7:39 am
but who doesn't? we wanted the result, we needed the result, we expected the result from us and we delivered so we did not suffer through difficult situations in our box that we did not allow the awkward situations, not at all, we never lost concentration. it was a deserved win, a close one. now there was a landmark match for middlesbrough manager neil warnock last night who took charge of his 1,602nd match, a new record in english football. and delighted to say neiljoins us now. morning, neil. hey, john. i know you said in the lead-up to _ hey, john. i know you said in the lead-up to the — hey, john. i know you said in the lead-up to the game _ hey, john. i know you said in the lead-up to the game against - hey, john. i know you said in the l lead-up to the game against luton lead—up to the game against luton last night that humour has played a big part in getting you where you are today, i hope you are still smiling this morning because you didn't get the result you would have wanted it last night. hat didn't get the result you would have wanted it last night.— wanted it last night. not at all but i think ou wanted it last night. not at all but i think you have _ wanted it last night. not at all but i think you have got _ wanted it last night. not at all but i think you have got to _
7:40 am
wanted it last night. not at all but i think you have got to have - wanted it last night. not at all but i i think you have got to have humour. especially in disappointing times. just listening to your broadcast there, i think would have christian error —— cristiano ronaldo on saturday if i could! everything is so drab at the moment with coaches, and i don't think there is enough humour around. and i don't think there is enough humouraround. we and i don't think there is enough humour around. we have got to try and put a smile on faces. a disappointing result last night but we had quite a few young lads out and they did quite well.— and they did quite well. humour aside, and they did quite well. humour aside. what _ and they did quite well. humour aside, what has _ and they did quite well. humour aside, what has been _ and they did quite well. humour aside, what has been the - and they did quite well. humour aside, what has been the hyde i and they did quite well. humour i aside, what has been the hyde this remarkable run? —— behind this remarkable run? —— behind this remarkable run? —— behind this remarkable run? i remarkable run? -- behind this remarkable run?— remarkable run? -- behind this remarkable run? i think 'ust that desire to keep * remarkable run? i think 'ust that desire to keep winning _ remarkable run? i thinkjust that desire to keep winning and - remarkable run? i thinkjust that| desire to keep winning and trying remarkable run? i thinkjust that i desire to keep winning and trying to be successful. not getting two down when things go wrong. not getting too high when you are flying. and having good family, really. sharon, my wife, has been immense and she has had problems as well. she has been immense. and then the kids, i have got william, amy, natalie and james, they have been really supportive. and you need, behind the scenes, you have seen all of the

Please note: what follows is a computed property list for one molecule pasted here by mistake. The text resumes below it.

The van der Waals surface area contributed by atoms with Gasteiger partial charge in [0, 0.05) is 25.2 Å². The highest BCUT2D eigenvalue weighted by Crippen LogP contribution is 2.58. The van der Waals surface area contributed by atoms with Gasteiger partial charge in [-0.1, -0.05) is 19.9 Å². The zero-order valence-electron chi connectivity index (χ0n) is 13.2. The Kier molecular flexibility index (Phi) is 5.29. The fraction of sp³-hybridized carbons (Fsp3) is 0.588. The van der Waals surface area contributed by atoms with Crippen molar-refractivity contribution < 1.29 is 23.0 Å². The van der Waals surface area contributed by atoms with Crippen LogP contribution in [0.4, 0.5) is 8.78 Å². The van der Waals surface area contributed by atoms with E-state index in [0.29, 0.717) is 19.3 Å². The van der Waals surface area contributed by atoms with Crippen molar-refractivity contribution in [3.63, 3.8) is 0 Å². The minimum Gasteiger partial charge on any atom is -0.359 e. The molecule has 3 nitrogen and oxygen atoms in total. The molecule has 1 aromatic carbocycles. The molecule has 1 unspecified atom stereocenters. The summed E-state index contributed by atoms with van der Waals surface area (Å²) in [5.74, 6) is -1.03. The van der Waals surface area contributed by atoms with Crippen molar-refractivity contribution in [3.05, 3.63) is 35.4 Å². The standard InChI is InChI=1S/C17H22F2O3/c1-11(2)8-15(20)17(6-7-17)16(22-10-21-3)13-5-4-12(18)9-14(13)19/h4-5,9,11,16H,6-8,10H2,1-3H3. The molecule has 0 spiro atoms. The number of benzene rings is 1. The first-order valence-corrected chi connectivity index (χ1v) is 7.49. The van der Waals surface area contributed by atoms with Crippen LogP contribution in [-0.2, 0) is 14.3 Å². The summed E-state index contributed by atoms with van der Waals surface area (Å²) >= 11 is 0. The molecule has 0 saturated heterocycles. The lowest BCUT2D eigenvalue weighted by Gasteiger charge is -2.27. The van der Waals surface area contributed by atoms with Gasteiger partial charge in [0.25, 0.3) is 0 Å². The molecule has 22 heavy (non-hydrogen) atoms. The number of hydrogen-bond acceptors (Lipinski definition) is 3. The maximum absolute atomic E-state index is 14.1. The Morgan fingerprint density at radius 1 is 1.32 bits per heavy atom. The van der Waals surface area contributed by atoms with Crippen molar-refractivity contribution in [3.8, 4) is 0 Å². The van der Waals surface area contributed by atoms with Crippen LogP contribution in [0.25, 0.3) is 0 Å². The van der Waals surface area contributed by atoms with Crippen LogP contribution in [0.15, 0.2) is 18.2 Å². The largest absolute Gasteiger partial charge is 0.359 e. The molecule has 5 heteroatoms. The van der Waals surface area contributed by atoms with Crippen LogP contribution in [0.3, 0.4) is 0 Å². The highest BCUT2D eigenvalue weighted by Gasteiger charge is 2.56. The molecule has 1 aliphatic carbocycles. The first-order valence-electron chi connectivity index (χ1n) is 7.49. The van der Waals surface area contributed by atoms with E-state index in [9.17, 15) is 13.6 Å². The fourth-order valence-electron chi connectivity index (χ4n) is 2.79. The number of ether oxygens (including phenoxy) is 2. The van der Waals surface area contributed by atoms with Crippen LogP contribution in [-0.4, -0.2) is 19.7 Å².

7:41 am
vitriol that has been mentioned toward some managers in the last few months, you need that behind you because it isn't an easyjob. i cannot really see anybody beating this record if i'm honest, because i just don't think there is time now whereas where i started, you plan for three or four years, now you play for three or four games. just rive us a play for three or four games. just give us a sense, _ play for three or four games. just give us a sense, you talked about your first match in the 805, how much is the game change now? the way that money has certainly changed things quite considerably, setting in the top flight, give us a sense of how you feel the game has changed in the time you have been a manager. once you go as high as a top—flight, you have got as much discipline because players run the show. they have got their agents, it is a nightmare for managers now. the game is pretty much still the same. my successes have always been putting fires out and building teams. i haven't really had a top class players. i think a good dressing
7:42 am
rooms have never changed. you have got to get success if you get a good dressing room. most of all for a manager you have got to have a good chairman. i've had a few good ones and a few bad ones. has chairman. i've had a few good ones and a few bad ones.— and a few bad ones. has it affected thins? and a few bad ones. has it affected things? the — and a few bad ones. has it affected things? the big _ and a few bad ones. has it affected things? the big things _ and a few bad ones. has it affected things? the big things about i things? the big things about football and clubs in the lower league is the hope and dream you can rise to the divisions. the influx of money has certainly changed that and somewhat inhibits that from happening. what is your take on it, do you think the fans can still dirty dream in this day and age? i think parachute —— dare to dream in this day and age? i think parachute payments, i don't think that should happen as much as it does. i still think there is a possibility there. i look at clubs like the miss argyll, —— like plymouth argyle, pretty low budget for that division but still expectations. you can rise to the top with a bit of luck. and a team that can surpass... money is